Today OpenLanguage Co-Founder Jenny interviews Holly Longstroth, an internationally experienced ESL teacher. In this interview they discuss the challenges to teaching ESL to busy professional adults from all over the world, and how technology can improve people’s access to a language teacher.
I was recently reading a blog post by my friend and fellow OpenLanguage content contributor Kirsten Winkler. Grimly titled ‘The Grim Future of Language Learning’, Kirsten presents reasons why language learning as an industry has a rather pessimistic outlook. One statement particularly struck me ‘Let’s face it, language learning is not a desirable pastime for the masses. Most people learn a language because they need to, not because they want to.’ Kirsten sums up the attitude towards language learning as ‘general averseness’. Being a language learner, teacher and an entrepreneur, the article does echo some of my own experience. But I have a rather positive take on the language learning scene, from both a business and personal point of view.
A Niche Pastime
As uncommon as it is, I’ve seen many adults who choose to pick up language learning as a hobby. This couldn’t be more vividly demonstrated by my experience at ChinesePod. Launched in 2005, it originally primarily targeted expats living in China, i.e. those who needed to speak some Chinese to get through daily life in China. But we soon realized that the majority of our customers actually lived outside China. Many of them had not even been to China. They were learning Chinese primarily for personal growth and fulfillment. This always comes as a big surprise to people who found out who our customers were. Over the years, I’ve met both virtually and in person countless learners who came from diverse walks of life: bankers, teachers, lawyers, engineers, doctors, suburban moms, retirees, etc. They have very different personal reasons as to why they are learning Chinese. But none is doing it because they have to. The common thread is always personal interest and fulfillment. Many of them stick with it for years and become lifelong learners. In turn, the solutions they seek tend to be quite varied, more inspirational and ‘human interest’ than enrolling in a semester of Chinese studies or buying a few books. They use services such as ChinesePod where there’s fresh content, human connections and community support to keep them motivated and engaged. Learning isn’t a means to an end for them. It’s both. That’s one of the reasons that helped ChinesePod become a successful subscription business.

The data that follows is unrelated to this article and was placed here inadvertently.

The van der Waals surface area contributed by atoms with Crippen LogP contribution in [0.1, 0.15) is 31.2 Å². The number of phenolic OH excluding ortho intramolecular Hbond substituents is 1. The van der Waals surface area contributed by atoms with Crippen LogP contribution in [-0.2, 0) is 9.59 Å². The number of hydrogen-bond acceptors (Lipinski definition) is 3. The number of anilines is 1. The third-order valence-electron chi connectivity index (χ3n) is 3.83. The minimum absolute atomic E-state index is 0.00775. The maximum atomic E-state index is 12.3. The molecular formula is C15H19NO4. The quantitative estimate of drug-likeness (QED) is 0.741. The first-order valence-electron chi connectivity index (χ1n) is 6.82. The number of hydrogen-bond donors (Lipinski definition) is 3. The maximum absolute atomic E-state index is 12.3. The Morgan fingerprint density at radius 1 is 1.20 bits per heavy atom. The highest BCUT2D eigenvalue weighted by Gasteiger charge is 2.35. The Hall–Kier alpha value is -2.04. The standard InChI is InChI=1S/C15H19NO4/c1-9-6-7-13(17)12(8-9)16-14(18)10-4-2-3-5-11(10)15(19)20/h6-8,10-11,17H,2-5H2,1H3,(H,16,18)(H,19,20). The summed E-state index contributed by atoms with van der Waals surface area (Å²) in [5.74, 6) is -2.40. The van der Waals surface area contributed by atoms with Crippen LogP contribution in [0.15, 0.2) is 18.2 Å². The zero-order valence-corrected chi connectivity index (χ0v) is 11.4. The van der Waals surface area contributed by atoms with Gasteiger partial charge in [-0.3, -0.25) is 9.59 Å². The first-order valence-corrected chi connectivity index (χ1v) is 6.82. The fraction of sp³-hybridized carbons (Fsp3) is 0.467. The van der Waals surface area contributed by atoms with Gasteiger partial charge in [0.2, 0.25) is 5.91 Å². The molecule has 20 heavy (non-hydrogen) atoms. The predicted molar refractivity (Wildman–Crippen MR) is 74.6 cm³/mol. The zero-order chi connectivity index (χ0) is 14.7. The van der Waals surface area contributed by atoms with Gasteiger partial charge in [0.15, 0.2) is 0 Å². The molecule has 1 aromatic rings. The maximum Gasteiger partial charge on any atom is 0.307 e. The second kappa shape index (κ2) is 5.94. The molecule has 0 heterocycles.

Celebrating Language Nerds
We’ve affectionately nicknamed this group of learners ‘language nerds‘. They derive a deep sense of pleasure from language learning and are often interested in learning more than 1 language. In my current startup OpenLanguage, we even designed a product for language nerds that gives them unlimited access to 7 different languages including English, Spanish, Russian and even Arabic. As niche as the market is, I deeply believe that there is a group of passionate people seeking to learn more languages to understand more about the world and enrich their own. Language is as much a practical tool as it is about social interaction and enriched experiences. That’s why concepts such as ‘edutainment’ and parasocial relationships are extremely important for language businesses that are trying to capture this market segment. Many language tech companies are using tech innovation to create shortcuts in learning. While I’m all for making the process more efficient and effective, the human aspect of learning and delivering pleasure and fulfillment in the process should not be overshadowed.
Language learning and language learners should all be celebrated.